In the general sense many printers rely on a matrix of pixels, or dots, that together form the larger image. However, the term dot matrix printer is specifically used for impact printers that use a matrix of small pins to create precise dots. The advantage of dot-matrix over other impact printers is that they can produce graphical images in addition to text; however the text is generally of poorer quality than impact printers that use letterforms (type). Dot-matrix printers can be broadly divided into two major classes:
Ballistic wire printers
Stored energy printers
Dot matrix printers can either be character-based or line-based (that is, a single horizontal series of pixels across the page), referring to the configuration of the print head. At one time, dot matrix printers were one of the more common types of printers used for general use, such as for home and small office use. Such printers would have either 9 or 24 pins on the print head. 24-pin print heads were able to print at a higher quality. Once the price of inkjet printers dropped to the point where they were competitive with dot matrix printers, dot matrix printers began to fall out of favor for general use. Some dot matrix printers, such as the NEC P6300, can be upgraded to print in colour.
This is achieved through the use of a four-colour ribbon mounted on a mechanism (provided in an upgrade kit that replaces the standard black ribbon mechanism after installation) that raises and lowers the ribbons as needed. Colour graphics are generally printed in four passes at standard resolution, thus slowing down printing considerably. As a result, colour graphics can take up to four times longer to print than standard monochrome graphics, or up to 8-16 times as long at high resolution mode.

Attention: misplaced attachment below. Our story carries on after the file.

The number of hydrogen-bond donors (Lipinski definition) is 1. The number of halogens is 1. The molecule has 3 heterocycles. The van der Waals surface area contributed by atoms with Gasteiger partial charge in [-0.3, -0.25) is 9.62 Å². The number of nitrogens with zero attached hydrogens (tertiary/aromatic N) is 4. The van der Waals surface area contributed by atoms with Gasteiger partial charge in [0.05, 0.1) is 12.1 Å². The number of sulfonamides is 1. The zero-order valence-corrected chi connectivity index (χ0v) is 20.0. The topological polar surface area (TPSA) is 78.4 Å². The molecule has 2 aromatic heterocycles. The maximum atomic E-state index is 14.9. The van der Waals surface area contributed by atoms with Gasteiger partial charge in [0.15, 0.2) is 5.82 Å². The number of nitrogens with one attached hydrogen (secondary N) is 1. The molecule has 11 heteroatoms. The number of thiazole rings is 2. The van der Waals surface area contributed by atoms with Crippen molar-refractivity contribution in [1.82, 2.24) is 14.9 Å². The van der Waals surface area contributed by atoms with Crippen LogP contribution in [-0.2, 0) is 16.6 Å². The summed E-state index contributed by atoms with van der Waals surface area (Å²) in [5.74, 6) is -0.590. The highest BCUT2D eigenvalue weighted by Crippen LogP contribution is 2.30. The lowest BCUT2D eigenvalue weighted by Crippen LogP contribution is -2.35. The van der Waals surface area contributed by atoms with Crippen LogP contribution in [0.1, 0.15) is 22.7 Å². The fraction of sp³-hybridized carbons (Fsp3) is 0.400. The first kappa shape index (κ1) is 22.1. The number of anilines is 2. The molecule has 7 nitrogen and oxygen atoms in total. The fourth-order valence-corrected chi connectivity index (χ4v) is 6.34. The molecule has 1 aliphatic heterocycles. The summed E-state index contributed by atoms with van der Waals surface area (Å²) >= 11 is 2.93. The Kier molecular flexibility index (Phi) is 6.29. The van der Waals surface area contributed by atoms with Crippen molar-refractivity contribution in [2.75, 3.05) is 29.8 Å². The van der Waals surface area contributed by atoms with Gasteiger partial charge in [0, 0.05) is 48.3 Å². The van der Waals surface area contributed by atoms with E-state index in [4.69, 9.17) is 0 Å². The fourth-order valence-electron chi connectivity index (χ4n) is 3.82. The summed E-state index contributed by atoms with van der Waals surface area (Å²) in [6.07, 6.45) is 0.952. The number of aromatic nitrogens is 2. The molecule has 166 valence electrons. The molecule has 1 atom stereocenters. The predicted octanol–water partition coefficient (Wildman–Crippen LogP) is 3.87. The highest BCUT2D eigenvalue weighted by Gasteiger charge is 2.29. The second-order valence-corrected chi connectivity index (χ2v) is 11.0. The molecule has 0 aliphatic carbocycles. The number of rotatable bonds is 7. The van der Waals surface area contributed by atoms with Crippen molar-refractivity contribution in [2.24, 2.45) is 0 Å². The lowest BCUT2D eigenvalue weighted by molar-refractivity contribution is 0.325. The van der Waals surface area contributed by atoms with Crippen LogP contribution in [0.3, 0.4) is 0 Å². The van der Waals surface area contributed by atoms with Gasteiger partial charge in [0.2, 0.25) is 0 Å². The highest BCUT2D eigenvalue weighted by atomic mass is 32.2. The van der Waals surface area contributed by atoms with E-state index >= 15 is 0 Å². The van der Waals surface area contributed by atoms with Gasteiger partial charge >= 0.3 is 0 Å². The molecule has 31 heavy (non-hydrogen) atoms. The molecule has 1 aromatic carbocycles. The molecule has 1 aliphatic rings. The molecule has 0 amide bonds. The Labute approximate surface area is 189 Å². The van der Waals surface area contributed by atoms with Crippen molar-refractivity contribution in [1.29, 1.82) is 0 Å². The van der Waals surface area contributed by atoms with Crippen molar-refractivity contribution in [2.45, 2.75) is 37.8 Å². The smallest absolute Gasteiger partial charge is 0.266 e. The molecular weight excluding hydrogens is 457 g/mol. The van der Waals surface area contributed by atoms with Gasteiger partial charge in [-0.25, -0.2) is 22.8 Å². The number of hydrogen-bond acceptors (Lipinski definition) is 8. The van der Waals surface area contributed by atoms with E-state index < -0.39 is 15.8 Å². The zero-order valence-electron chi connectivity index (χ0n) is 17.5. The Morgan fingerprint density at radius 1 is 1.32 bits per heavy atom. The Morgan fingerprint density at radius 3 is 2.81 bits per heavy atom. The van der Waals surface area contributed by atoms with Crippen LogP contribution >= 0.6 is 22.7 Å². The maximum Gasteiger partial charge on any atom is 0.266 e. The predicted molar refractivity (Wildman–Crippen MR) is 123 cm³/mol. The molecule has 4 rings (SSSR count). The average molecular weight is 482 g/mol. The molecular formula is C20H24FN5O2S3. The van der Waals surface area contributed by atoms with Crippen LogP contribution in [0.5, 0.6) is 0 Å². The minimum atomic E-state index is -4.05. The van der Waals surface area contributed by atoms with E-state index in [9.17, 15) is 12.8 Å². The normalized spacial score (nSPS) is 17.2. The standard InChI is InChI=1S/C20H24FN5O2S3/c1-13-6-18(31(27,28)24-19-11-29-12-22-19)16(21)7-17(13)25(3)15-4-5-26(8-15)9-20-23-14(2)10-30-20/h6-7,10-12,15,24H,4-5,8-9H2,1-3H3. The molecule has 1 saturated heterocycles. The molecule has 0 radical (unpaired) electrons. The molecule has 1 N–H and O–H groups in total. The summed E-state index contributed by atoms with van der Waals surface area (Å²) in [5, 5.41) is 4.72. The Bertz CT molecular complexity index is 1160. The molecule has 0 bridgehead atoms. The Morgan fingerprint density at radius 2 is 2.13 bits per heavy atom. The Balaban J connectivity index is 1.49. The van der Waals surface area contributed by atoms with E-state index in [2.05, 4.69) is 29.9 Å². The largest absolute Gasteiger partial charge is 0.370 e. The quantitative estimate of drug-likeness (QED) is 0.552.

Dot matrix printers are still commonly used in low-cost, low-quality applications like cash registers, or in demanding, very high volume applications like invoice printing. The fact that they use an impact printing method allows them to be used to print multi-part documents using carbonless copy paper, like sales invoices and credit card receipts, whereas other printing methods are unusable with paper of this type. Dot-matrix printers are now (as of 2005) rapidly being superseded even as receipt printers.
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